Buy a block of salt from a grocery store and you could lose $10. But after an animal licked it? Why, then it becomes modern art.
Salt blocks – those 50-pound cubes of salt offered to livestock and wildlife as a nutritional supplement – are the medium of choice at the annual Great Salt Lick auction in Baker City. The art contest and fundraiser asks ranchers to collect the most artfully licked blocks of salt from their pastures. The blocks are then sold at a charity auction for hundreds, sometimes thousands of dollars.
This year’s auction of 20 savory creations – featuring curves, grooves and holes carved by the tongues of cows, sheep and other animals – raised $14,030 for the Parkinson’s Center of Oregon.
“Racers, they’re kind of marginalized for having no sense of aesthetics,” event creator Whit Deschner said. “It just shows that they can enjoy a beautiful sunset like everyone else.”
As the slogan once proclaimed, the Great Salt Lick aims to put “culture” into agriculture.
Deschner came up with the idea for the event years ago while drinking wine outside his friend’s cabin. He noticed the block of salt his friend had left outside for the deer.
“It was just fantastically sculpted,” recalls Deschner. “I said, ‘This looks like something that would go in front of a federal building for millions of dollars. And he accepted.
Inspired, Deschner recruited fast-talking friend Mib Dailey to serve as auctioneer. Dailey was initially skeptical of the idea. Deschner is known as a writer, poet, photographer and – according to Dailey – “the local troublemaker”.
“I’m like, ‘Why the hell would anyone want a used salt block?'” Dailey recalled. “He says, ‘Well, you know people will buy anything if you put them in a good mood. “
It also helps to have a good cause. Money raised from the Great Salt Lick auction goes to the Parkinson’s Center at Oregon Health & Science University, where Deschner received treatment.
“I’ve had Parkinson’s for 22 years now,” Deschner said. ” I am very well. And I thought, well, I could do something about it and give them some money, and we were lucky enough to do that.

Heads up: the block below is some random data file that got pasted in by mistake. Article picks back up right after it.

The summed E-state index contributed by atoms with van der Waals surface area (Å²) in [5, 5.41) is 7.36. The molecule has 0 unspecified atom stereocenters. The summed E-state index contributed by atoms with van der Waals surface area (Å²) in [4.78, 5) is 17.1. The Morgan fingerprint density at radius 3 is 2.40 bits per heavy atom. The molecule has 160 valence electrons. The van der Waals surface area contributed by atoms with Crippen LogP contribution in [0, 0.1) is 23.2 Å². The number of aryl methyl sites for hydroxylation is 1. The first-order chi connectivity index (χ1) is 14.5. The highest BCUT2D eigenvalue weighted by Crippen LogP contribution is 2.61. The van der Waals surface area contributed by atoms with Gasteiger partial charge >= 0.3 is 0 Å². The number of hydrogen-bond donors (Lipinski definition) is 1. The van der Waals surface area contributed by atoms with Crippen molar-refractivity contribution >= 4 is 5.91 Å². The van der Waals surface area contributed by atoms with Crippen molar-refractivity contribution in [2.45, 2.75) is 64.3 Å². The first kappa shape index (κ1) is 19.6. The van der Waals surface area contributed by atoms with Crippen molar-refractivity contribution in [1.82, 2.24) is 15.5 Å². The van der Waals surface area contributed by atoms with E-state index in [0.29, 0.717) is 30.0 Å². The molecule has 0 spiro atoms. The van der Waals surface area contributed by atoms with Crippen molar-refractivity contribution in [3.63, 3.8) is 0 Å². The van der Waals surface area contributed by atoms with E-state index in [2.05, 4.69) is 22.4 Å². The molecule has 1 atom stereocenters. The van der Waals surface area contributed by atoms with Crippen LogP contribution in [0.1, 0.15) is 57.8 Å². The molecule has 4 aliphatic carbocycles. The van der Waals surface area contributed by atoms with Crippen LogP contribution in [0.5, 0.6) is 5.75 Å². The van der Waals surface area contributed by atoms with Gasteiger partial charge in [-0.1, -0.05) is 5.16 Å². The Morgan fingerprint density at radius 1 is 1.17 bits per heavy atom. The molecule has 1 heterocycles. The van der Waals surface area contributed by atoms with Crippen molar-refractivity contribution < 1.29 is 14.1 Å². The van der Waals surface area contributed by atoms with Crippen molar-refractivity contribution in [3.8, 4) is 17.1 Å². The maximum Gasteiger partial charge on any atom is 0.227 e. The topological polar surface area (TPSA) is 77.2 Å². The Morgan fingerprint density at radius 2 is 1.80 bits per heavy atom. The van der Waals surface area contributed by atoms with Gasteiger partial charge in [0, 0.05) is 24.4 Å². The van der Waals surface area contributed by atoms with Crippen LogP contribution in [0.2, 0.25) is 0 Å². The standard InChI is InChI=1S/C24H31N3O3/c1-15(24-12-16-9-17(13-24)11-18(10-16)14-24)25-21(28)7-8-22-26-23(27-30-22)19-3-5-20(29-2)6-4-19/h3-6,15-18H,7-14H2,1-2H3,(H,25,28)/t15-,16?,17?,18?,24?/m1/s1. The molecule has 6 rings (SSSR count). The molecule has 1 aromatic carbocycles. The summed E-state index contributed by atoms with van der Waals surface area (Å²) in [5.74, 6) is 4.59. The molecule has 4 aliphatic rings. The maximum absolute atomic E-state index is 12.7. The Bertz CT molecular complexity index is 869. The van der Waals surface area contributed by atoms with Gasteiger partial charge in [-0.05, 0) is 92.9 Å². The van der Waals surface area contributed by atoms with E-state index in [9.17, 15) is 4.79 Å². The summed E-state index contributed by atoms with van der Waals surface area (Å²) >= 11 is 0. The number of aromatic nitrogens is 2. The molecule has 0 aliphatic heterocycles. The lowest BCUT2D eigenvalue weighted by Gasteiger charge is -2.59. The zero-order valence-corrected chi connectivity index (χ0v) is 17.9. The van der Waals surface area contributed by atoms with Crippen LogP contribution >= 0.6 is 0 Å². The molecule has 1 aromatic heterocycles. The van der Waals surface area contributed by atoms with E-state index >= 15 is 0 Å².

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Deschner held the first auction in 2006 with an audience of just 40 people. When the first block sold for over $100, he knew he would find something special. The auction brought in around $3,500 in the first year, and it has grown steadily ever since. In total, the event raised over $160,000 for the Parkinson’s Center.
“It’s a county of 16,000 people,” Deschner said. “That’s a heroic number to find.”
Salt blocks come in several colors, depending on the minerals they are supposed to provide to the animals. This means that the carvings vary from white to green to shades of red.
The “artists” varied from cows and deer to horses and rabbits. The beauty of abstract art is in the eye of the beholder, but Deschner has his favorites.
“Goats, sheep, they do really intricate, realistic work,” he said. “The cows are more or less impressionistic. I like some of their stuff. Horses are just hopeless. They bite him.
Sold blocks sometimes end up outdoors, where they end up being worn down by the elements and wildlife. A few of them come back to be auctioned off for another year.
“I’ve seen a block come back three years in a row, a little smaller each time,” Deschner said.
Bidder Valerie Potter of Baker City is a longtime Great Salt Lick fan who has brought back several pieces from the auction over the years.
“I usually share them with my horses, but it depends,” she said. “I have one that has a heart shape. It’s in my room. It’s nice.”
Stephen Crowley and his partner Ellen Matthew try to come every year from Boise, Idaho.
“We came initially because it seemed curious and surprising, and we keep coming back because of the people,” he said. “Charity can feel like you’re pulling out your checkbook and writing a check, and hopefully good things happen in the world. Mib and Whit make it personal.
After a two-year pandemic hiatus, the Great Salt Lick auction returned in September to Churchill School in Baker City.
The highest price of the night came from a friendly bidding war between Potter and Matthew.
Matthew eventually brought home the salt sculpture – named “The Queens Crown” for a passing resemblance to it – for the record sum of $2,900.
“I don’t know. It just struck a chord with people,” Deschner said of his event. “They keep coming back, so we have to do something right. people kept bugging me.
The Great Salt Lick is now an institution in Baker City. And although it started out with a boost in what is considered modern sculpture, the city now has its own salt-inspired outdoor artwork.
In 2014, Deschner received a $5,000 grant from the Ford Family Foundation to install an actual four-foot bronze statue of a salt block in downtown Baker City at the corner of Court Avenue and Resort. Street.
“It’s almost embarrassing,” Deschner said of his legacy, “but yeah, I’m proud of it.”